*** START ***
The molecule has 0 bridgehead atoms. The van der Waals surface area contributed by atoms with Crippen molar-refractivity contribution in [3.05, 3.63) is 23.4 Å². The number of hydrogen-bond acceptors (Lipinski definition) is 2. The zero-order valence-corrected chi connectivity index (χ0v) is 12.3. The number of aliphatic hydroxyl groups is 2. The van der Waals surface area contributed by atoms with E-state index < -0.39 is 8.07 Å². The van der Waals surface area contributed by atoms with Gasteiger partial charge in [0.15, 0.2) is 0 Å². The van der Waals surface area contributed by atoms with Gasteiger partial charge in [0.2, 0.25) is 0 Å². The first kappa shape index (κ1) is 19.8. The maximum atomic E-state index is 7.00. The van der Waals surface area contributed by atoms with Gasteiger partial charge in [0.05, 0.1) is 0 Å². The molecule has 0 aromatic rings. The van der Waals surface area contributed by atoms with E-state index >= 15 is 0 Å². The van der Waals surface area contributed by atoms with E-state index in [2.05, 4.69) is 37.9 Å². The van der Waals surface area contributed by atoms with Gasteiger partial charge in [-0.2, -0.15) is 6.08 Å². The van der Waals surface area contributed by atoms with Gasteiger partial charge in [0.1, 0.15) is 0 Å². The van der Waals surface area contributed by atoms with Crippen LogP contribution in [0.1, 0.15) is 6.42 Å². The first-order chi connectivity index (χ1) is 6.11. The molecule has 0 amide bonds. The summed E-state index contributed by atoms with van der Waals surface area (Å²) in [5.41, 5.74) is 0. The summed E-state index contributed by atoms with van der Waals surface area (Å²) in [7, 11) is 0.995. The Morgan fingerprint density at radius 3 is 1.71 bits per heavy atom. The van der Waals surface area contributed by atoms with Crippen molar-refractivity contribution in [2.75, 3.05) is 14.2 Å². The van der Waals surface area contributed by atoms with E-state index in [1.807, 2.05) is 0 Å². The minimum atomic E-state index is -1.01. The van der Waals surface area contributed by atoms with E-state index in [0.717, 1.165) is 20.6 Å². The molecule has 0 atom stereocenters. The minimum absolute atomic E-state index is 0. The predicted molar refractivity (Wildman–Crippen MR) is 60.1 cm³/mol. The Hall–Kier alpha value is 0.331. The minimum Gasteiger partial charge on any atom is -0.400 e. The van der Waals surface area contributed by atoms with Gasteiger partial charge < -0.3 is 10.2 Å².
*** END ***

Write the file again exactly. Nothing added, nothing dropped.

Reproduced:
The molecule has 0 bridgehead atoms. The van der Waals surface area contributed by atoms with Crippen molar-refractivity contribution in [3.05, 3.63) is 23.4 Å². The number of hydrogen-bond acceptors (Lipinski definition) is 2. The zero-order valence-corrected chi connectivity index (χ0v) is 12.3. The number of aliphatic hydroxyl groups is 2. The van der Waals surface area contributed by atoms with E-state index < -0.39 is 8.07 Å². The van der Waals surface area contributed by atoms with Gasteiger partial charge in [0.15, 0.2) is 0 Å². The van der Waals surface area contributed by atoms with Gasteiger partial charge in [0.2, 0.25) is 0 Å². The first kappa shape index (κ1) is 19.8. The maximum atomic E-state index is 7.00. The van der Waals surface area contributed by atoms with Gasteiger partial charge in [0.05, 0.1) is 0 Å². The molecule has 0 aromatic rings. The van der Waals surface area contributed by atoms with E-state index >= 15 is 0 Å². The van der Waals surface area contributed by atoms with E-state index in [2.05, 4.69) is 37.9 Å². The van der Waals surface area contributed by atoms with Gasteiger partial charge in [-0.2, -0.15) is 6.08 Å². The van der Waals surface area contributed by atoms with Gasteiger partial charge in [0.1, 0.15) is 0 Å². The van der Waals surface area contributed by atoms with Crippen LogP contribution in [0.1, 0.15) is 6.42 Å². The first-order chi connectivity index (χ1) is 6.11. The molecule has 0 amide bonds. The summed E-state index contributed by atoms with van der Waals surface area (Å²) in [5.41, 5.74) is 0. The summed E-state index contributed by atoms with van der Waals surface area (Å²) in [7, 11) is 0.995. The Morgan fingerprint density at radius 3 is 1.71 bits per heavy atom. The van der Waals surface area contributed by atoms with Crippen molar-refractivity contribution in [2.75, 3.05) is 14.2 Å². The van der Waals surface area contributed by atoms with E-state index in [1.807, 2.05) is 0 Å². The minimum atomic E-state index is -1.01. The van der Waals surface area contributed by atoms with E-state index in [0.717, 1.165) is 20.6 Å². The molecule has 0 atom stereocenters. The minimum absolute atomic E-state index is 0. The predicted molar refractivity (Wildman–Crippen MR) is 60.1 cm³/mol. The Hall–Kier alpha value is 0.331. The minimum Gasteiger partial charge on any atom is -0.400 e. The van der Waals surface area contributed by atoms with Gasteiger partial charge < -0.3 is 10.2 Å².